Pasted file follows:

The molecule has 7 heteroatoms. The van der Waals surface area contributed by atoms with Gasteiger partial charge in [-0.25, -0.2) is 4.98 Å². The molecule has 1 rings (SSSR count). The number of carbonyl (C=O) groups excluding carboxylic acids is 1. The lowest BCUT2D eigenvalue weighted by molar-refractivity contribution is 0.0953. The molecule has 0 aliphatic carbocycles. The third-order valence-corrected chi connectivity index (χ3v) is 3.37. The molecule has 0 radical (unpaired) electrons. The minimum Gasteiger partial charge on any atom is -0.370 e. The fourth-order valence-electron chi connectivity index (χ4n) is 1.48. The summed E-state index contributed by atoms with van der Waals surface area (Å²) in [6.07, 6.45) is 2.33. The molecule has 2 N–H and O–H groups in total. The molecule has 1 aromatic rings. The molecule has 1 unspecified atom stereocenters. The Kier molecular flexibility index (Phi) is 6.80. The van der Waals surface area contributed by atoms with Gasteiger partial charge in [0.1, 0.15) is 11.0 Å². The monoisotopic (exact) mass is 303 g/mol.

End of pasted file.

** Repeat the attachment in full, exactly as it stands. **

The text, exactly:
The molecule has 7 heteroatoms. The van der Waals surface area contributed by atoms with Gasteiger partial charge in [-0.25, -0.2) is 4.98 Å². The molecule has 1 rings (SSSR count). The number of carbonyl (C=O) groups excluding carboxylic acids is 1. The lowest BCUT2D eigenvalue weighted by molar-refractivity contribution is 0.0953. The molecule has 0 aliphatic carbocycles. The third-order valence-corrected chi connectivity index (χ3v) is 3.37. The molecule has 0 radical (unpaired) electrons. The minimum Gasteiger partial charge on any atom is -0.370 e. The fourth-order valence-electron chi connectivity index (χ4n) is 1.48. The summed E-state index contributed by atoms with van der Waals surface area (Å²) in [6.07, 6.45) is 2.33. The molecule has 2 N–H and O–H groups in total. The molecule has 1 aromatic rings. The molecule has 1 unspecified atom stereocenters. The Kier molecular flexibility index (Phi) is 6.80. The van der Waals surface area contributed by atoms with Gasteiger partial charge in [0.1, 0.15) is 11.0 Å². The monoisotopic (exact) mass is 303 g/mol.